Nayef is keenly aware that the widespread sympathy in Saudi Arabia for Osama bin Laden is a response not to bin Laden's personal charisma but to his jihadist mission, explicitly framed as obedience to the true Islam. It is a danger inadvertently sown by the regime itself, which long ago instituted the incessant intoning of the Koran on state radio and television. Prince Nayef, it seems, has decided to deal with this threat by riding the jihadist wave.
His monetary support for the Palestinians has been high-profile. He was the organizer of the famous telethon to raise money for Palestine in April 2002, and the website of his Saudi Committee for Support of the Al-Quds Intifada carries exhaustive reports on Saudi financial and media support for the Palestinians. Nayef is also general supervisor of the Joint Saudi Committee for the Relief of Kosovo and Chechnya, which funds Muslim activities and conducts training courses in these two countries. This is precisely the kind of relief organization that is routinely used by jihadists as a cover for their activities. Many of the jihadist Arabs in Taliban-run Afghanistan had previously fought in Chechnya.
As interior minister, Prince Nayef is responsible for controlling the clergy within the kingdom. Although he has had the occasional extremist cleric arrested, he stands aside while many others preach jihad. One example from a long list is Ibn Jebreen, a respected sheikh from the Najd region, the heartland of Wahhabism. He emphatically preaches jihad, notably in support of the Muslim brothers in Chechnya. By his logic, anytime Muslims are under attack, it is incumbent on other Muslims to go to their aid. Given that a majority of Saudis cheered the 9/11 attacks, we can expect to see tens of thousands of Saudis head north to help their fellow Muslims when Iraq is attacked. As the ultimate boss of the Border Guards, Prince Nayef will be fully informed.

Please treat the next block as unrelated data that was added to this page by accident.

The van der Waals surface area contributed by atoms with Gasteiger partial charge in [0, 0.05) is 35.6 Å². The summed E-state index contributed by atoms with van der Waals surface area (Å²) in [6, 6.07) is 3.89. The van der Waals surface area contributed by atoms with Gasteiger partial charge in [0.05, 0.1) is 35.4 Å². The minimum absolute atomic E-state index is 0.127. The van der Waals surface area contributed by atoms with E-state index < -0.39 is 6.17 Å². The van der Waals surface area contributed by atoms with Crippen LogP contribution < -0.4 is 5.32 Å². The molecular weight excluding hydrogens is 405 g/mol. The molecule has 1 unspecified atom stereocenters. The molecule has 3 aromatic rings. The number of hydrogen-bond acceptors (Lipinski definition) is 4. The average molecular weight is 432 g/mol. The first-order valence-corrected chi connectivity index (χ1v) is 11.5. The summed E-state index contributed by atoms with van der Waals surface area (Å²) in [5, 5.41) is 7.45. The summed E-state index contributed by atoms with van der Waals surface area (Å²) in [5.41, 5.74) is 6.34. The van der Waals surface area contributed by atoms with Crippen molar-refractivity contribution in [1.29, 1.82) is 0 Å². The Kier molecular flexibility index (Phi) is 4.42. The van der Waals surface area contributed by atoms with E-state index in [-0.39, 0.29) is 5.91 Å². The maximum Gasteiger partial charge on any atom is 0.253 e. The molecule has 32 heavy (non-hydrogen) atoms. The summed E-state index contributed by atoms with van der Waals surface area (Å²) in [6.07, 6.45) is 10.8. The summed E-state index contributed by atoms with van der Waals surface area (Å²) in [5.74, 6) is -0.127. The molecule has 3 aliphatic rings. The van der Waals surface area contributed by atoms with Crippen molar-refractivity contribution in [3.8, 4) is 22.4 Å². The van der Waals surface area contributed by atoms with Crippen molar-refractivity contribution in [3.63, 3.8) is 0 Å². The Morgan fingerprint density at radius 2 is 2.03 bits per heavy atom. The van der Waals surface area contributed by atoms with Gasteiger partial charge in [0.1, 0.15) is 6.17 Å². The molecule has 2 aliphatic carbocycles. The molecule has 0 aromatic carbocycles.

Further evidence of Prince Nayef's riding the jihadist wave is the case of Sheikh Salman bin Fahd Al-Oadah. Arrested by the Interior Ministry in 1994 for his radical preaching, Al-Oadah was released in 1999 without cause or comment. Since then, he has launched a website, Islamtoday.net, from his home in Buraydah, in the Najd. The English version of this site contains a straightforward definition of jihad:
The general meaning of jihad is the expenditure of effort in order to establish Allah's religion, call people to it, and establish its authority on the Earth, as well as reform the material circumstances of humanity. . . . The specific meaning of jihad is the military engagement of the unbelievers and those who carry the same legal status as the unbelievers. Jihad, by this meaning, becomes obligatory upon the inhabitants of the countries that come under the occupation of the unbelievers.